Indian Commodity Regulator Pulls the Plug on Universal Commodity Exchange

India’s congested exchange traded arena falls victim to declining volumes, low-volatility and taxes. The Universal Commodity Exchange joins the growing

India witnessed a proliferation of trading venues post-2008 recession as the prospect of an open and competitive marketplace for financial trading created an arms race among technology firms and brokers to create the next MCX success story. However, after government reforms last year and an overall weakness in global financial markets’ activity, India’s Universal Commodity Exchange (UCX), succumbs to its fate, and suspends trading.

The move follows on from controversy in India’s fragmented trading environment which has seen its fair share of scams and scandals with trading venues.

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The commodity exchange, which was formed with the backing of FinTech veteran Ketan Shah of Commex Technology, halted operations this week. According to a note on its website, it informed users and members of the change in practise. With effect from the 16th of July, the UCX has stopped trading in all financial instruments.

India’s once thriving listed commodity market was competing with the likes of CME and TOCOM in a number of contracts, including the benchmark MCX Gold futures. Operators viewed the success of MCX as a framework to establish a new means of establishing venues in the 1.2 billion populated country.

Suspended

Jignesh Shah
Jignesh Shah

The commodity markets regulator, Forward Markets Commission (FMC), issued a letter to UCX instructing them to stop all activities. According to the UCX’s statement, the venue has suspended trading with the following conditions put in place by the FMC:

  • Stop trading in all contracts where open interest is zero, with immediate effect i.e. from close of trading hours on 16th July, 2014.
  • All the contracts with open interest as on 16t July, 2014 shall be put on square off mode and trading thereon shall be suspended immediately as soon as open interest becomes zero.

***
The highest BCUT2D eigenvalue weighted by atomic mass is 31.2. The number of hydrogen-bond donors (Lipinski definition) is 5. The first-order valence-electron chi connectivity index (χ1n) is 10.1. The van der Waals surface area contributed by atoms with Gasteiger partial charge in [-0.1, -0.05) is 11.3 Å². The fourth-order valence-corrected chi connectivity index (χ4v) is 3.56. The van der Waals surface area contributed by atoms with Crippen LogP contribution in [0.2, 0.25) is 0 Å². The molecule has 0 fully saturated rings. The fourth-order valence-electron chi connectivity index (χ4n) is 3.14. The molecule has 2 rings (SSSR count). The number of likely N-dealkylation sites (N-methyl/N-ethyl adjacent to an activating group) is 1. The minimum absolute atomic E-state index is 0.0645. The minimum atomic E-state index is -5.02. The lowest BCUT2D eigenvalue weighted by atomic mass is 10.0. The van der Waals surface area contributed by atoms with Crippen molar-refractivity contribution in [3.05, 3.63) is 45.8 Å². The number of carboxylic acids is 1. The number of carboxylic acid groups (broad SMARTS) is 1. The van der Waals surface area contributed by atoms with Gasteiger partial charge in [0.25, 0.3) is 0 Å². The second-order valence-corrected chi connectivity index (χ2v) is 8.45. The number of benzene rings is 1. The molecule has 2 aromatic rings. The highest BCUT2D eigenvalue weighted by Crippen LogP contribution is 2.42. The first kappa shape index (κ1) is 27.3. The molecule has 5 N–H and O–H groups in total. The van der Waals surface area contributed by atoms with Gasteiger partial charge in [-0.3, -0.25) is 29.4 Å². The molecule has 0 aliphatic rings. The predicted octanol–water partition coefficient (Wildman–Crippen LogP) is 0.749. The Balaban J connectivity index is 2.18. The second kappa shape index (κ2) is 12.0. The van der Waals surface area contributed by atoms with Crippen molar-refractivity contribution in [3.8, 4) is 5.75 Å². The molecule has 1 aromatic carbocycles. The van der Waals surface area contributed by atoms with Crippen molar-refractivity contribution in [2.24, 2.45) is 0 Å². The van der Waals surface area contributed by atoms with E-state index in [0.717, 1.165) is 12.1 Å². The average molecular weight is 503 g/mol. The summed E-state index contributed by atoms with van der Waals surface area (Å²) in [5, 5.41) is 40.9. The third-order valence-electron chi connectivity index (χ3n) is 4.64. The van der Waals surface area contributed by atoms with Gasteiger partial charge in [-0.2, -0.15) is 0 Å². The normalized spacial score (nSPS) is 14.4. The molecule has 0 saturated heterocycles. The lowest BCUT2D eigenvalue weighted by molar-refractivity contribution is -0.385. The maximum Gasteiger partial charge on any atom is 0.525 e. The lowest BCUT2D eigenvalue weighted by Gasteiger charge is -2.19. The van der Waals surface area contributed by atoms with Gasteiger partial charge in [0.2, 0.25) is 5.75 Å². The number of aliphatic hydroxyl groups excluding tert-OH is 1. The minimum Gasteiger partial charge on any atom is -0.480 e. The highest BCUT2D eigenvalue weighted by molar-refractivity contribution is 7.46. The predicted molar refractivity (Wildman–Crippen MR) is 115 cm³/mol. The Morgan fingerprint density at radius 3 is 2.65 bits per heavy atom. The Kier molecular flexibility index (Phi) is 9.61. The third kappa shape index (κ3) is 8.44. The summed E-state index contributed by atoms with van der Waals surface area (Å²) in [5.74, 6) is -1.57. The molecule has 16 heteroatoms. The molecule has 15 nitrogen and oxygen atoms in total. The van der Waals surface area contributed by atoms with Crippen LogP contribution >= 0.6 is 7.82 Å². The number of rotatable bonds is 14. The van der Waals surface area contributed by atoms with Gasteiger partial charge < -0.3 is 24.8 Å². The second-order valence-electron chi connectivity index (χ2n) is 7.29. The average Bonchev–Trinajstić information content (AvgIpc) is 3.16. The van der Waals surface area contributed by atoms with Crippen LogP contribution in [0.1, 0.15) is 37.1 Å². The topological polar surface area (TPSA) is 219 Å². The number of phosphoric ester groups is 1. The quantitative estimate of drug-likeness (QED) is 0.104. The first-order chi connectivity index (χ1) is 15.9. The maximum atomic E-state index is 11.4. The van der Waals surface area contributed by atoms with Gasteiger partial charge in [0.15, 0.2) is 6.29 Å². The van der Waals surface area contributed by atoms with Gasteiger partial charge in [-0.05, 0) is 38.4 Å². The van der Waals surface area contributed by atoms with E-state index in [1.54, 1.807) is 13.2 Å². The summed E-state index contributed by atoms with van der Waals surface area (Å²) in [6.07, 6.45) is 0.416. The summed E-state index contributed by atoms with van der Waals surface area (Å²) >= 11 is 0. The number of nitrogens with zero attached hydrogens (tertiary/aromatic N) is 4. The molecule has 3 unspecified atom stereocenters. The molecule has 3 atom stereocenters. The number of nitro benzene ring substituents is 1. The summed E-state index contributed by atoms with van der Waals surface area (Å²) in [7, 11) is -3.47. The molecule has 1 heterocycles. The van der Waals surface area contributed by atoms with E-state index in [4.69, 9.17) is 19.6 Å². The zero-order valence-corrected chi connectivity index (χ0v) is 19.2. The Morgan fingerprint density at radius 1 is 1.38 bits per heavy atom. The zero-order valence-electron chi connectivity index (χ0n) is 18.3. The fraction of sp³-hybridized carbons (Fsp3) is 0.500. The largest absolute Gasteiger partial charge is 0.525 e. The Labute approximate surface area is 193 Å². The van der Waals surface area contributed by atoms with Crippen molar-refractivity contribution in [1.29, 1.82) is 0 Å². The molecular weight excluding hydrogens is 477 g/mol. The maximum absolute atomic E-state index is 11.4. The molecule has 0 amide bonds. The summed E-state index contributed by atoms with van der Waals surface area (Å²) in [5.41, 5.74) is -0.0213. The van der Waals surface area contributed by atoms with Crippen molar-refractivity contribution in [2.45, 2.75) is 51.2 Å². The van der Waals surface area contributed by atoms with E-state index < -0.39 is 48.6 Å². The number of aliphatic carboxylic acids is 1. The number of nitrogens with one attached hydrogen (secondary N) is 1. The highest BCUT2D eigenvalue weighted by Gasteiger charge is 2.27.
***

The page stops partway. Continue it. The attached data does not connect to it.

• No new contracts shall be approved for trading and not to launch any fresh contract without the approval of the Forward Markets Commission.

Asad Hussain, a Dubai-based commodity trader at TNC Markets adds: “Another blunder for India after the FT spot exchange scandal, investors are sure to retract.”

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Jeyakumar AS, Company Secretary & Chief Compliance Officer advises members on the next steps in a company statement on its website: “The members may please note that the Exchange will de-hire all its warehouses with immediate effect. Members having stocks in any of the Exchange accredited warehouses are requested to lift the goods within 10 days from the date of this circular unless they wish to deliver against their open position failing which they have to bear monthly commitment fees paid by the Exchange to the concerned warehouse.

During the period under trading suspension, the Exchange will draw up a fresh strategy including without limitation new segments and products in view of the prevailing market conditions.”

The demise of UCX is believed to come on the back of a slowdown in activity post 2013’s Commodity Transaction Tax (CTT). The new levy on commodity based transactions, similar to the existing tax on equity transactions has removed the charm investors had for commodity derivatives, Mohd Naved, a trader from Delhi explained: “The tax has damaged the market, no other country does, India needs derivatives to bolster its physical market and its international presence.”

Commodity products play a crucial role in India’s vast economy. India is a consumer and producer of a number of commodities, the derivatives exchanges support hedging and risk management capabilities for users across the value chain. A number of broker and technology led exchanges were set up, Reliance’s Indian Commodity Exchange and Kotak’s ACE India.

Of the five major commodity exchanges, UCX posts some of the lowest volumes, average daily trading volumes across all contracts is less than $20 million. On the other hand, MCX, the most liquid exchange, posts daily volumes in excess of $3 billion across all its contracts, with the bulk of activity in its metals contracts.

The latest setback follows on from the ongoing scandal involving one of India’s internationally acclaimed ‘gurus’ of financial trading, Jignesh Shah. The entrepreneur was arrested after one of the exchange’s in his group profile was suspended on irregular activity.

Salaam Khan, a Hyderabad-based trading professionals concludes: “The state of affairs at Financial Technologies are having a u-turn effect on India’s position in Asia as a serious participant, regulators need to be wary of these instance if they are to compete on the international arena.”

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